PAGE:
Throughout Central Asia, there is great need to engage and involve local communities in management of protected areas. Increased community engagement in their conservation might allow for the increase in safety and numbers of snow leopards. Poaching, loss of natural wild prey and intensifying human-wildlife conflict are major threats to this cat in Kyrgyzstan, whose mountains host around 200 individuals of only 3,500 that live in the wild.
This project will build on innovative conservation practices, aiming to convert hunting concessions and unprotected lands to wildlife conservancies, and develop scalable community-conservation programs. Planned activities include:
- Increase of the number and coverage of co-managed protected areas in the Ala-Too Mountains;
- Raising awareness of snow leopard conservation issues amongst the local community and engage them in the activities;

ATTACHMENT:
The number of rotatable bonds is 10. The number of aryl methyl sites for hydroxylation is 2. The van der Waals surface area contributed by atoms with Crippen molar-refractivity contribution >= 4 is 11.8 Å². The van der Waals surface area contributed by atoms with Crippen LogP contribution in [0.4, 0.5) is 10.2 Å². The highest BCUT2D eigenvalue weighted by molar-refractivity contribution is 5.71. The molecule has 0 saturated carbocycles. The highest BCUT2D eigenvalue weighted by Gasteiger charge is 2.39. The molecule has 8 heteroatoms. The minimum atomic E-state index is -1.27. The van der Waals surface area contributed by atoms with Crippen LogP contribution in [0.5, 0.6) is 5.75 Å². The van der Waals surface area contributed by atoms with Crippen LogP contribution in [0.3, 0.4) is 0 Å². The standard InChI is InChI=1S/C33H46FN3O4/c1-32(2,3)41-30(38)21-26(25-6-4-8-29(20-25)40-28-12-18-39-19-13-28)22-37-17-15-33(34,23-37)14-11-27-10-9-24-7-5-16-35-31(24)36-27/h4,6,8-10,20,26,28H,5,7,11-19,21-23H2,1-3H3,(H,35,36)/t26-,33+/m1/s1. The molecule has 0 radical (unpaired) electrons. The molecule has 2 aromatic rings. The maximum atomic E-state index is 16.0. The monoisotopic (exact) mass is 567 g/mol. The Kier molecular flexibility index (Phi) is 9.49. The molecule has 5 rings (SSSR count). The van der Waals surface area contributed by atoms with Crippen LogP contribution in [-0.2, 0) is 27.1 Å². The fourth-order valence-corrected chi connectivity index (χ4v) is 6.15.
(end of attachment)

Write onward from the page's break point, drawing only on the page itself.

- Piloting community-based conservation programs (e.g. handicrafts, predator-proof corrals, livestock insurance, ecotourism, etc.);
- Organisation of 10 eco-camps in Shamshy for children;
- Holding nature courses and creating nature clubs in 3 areas for school children;
- Building capacity for engaging communities in conservation and management planning.
By building partnership between government and local communities, this project will reduce threats to snow leopards and significantly increase the amount of Snow leopard habitat under protection. This project will improve protected area co-management and expand community engagement in conservation to unprotected lands to help local communities engage in and benefit from conservation. It will help communities understand the importance of Snow leopard conservation, and offer economic and livelihood improvements such as direct cash, financial stabilization, economic offsets, and/or buffers against predation, serving as a model that can be scaled-up nationally and in the region.